The Celtics undoubtedly like to run their fast break offense.
It's a style of play that helped them win 53 games during the regular season but throughout their first two games in the playoffs, the C's have suffered from poor offensive possessions and will have to change their ways if they want to change the complexion of the series.
Trailing the Bulls 2-0, Boston is in a must-win situation. They face the tough task of winning a playoff game on the road and are going to have to uncharacteristically change their pace in order to get back in the series.
Celtics coach Brad Stevens alluded to his team's tempo after Game 2's 111-97 loss and pointed to Chicago's defense, along with their big men, as a reason why the Celtics never really found their offensive momentum on Tuesday.
"We were sped up a little by their defense," Stevens said. "Their length and ball pressure and Wade and Butler and Rondo and their bench and their bigs are really up and active and utilizing their length on us."The Bulls forced 16 Celtics turnovers and converted them into 23 points. That's less than 25 percent of the Chicago's scoring -- which doesn't seem like a lot but when you add that to Jimmy Butler and Dwyane Wade combining for 44 points, coupled with the Celtics allowing 12 offensive rebounds that turned into 14 second-chance points -- it was just enough scoring to keep the Celtics at bay.
More importantly, the turnovers and missed shots were a momentum-killer for the C's. Jae Crowder, who put up a solid scoring night on 6-of-11 shots for 16 points, said the Celtics panicked when the Bulls built a double-digit lead and admitted him and his teammates started rushing possessions -- which eventually led to a 19-point second half deficit.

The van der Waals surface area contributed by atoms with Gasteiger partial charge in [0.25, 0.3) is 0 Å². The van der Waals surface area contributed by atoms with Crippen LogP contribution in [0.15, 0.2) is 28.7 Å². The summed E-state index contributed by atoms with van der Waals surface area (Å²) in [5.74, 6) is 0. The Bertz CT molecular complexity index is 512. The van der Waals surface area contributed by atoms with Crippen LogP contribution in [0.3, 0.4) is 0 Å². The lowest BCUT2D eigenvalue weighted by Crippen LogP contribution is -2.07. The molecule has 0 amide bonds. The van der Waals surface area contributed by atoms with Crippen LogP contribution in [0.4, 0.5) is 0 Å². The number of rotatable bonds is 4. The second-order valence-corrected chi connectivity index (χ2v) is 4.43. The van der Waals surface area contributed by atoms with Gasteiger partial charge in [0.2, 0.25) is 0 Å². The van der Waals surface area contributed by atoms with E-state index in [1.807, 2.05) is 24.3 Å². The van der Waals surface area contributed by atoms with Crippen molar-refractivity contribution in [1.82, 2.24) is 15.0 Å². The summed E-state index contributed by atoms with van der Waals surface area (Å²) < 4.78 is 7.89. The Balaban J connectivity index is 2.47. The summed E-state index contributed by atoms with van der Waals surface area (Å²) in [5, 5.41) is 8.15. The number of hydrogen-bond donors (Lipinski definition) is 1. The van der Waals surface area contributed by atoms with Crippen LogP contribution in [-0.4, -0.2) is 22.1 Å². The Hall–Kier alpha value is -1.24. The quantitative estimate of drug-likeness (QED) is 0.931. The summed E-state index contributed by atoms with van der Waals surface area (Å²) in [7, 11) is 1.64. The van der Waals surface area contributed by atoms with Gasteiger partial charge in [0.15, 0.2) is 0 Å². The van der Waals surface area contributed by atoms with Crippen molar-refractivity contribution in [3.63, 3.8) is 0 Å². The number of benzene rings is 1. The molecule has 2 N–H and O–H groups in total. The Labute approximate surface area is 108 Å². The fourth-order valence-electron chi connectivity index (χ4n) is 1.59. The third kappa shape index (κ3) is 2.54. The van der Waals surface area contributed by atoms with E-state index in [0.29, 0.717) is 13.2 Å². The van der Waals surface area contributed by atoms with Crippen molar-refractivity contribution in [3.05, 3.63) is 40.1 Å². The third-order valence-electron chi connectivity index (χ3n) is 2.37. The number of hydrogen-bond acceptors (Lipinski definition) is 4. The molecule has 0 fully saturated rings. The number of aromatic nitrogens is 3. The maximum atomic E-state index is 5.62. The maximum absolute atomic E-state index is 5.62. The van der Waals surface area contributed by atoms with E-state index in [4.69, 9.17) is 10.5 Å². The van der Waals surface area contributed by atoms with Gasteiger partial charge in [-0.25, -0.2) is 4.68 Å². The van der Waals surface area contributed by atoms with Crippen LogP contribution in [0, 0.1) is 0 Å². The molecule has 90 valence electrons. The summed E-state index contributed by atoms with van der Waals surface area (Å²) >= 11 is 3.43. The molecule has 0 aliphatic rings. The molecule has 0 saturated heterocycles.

"One time they went up 10. We tried to get it back in one play," Jae Crowder said after Game 2. "That's not how basketball works. This time of the year, you can't just shoot for home run after home run. At times it felt like that's what we did. It backfired and hurt us."For a team that averaged 107.8 points in the regular season -- seventh in the league -- the Celtics have the personnel to rack up buckets but are going to need to slow down the pace in order to gain momentum. The best way for them to do so would be to use as much as the 24 second shot clock as they can and continue to seek high-percentage shots.
An encouraging stat in the Celtics' box score from Game 2 is their 52 points in the paint, along with their 14-of-19 attempts at the free-throw line. They just couldn't outlast Chicago's fourth-quarter scoring outburst -- where they went on a 14-4 run -- which was triggered by Boston's rush offense.
The Celtics cannot rely on 3-point shooting either, especially if they fall behind by double figures -- something they certainly did in the fourth quarter of Game 2. They've attempted 71 3's already in the series, while shooting 33.5 percent from behind the arc.
The Bulls shot a combined 46.7 percent in both Game 1 and 2 of the series. And with Butler and Wade capable of closing out games, they can certainly close the door on the Celtics in Game 3 and eventually in the series if the Celtics don't dictate the pace early and often.
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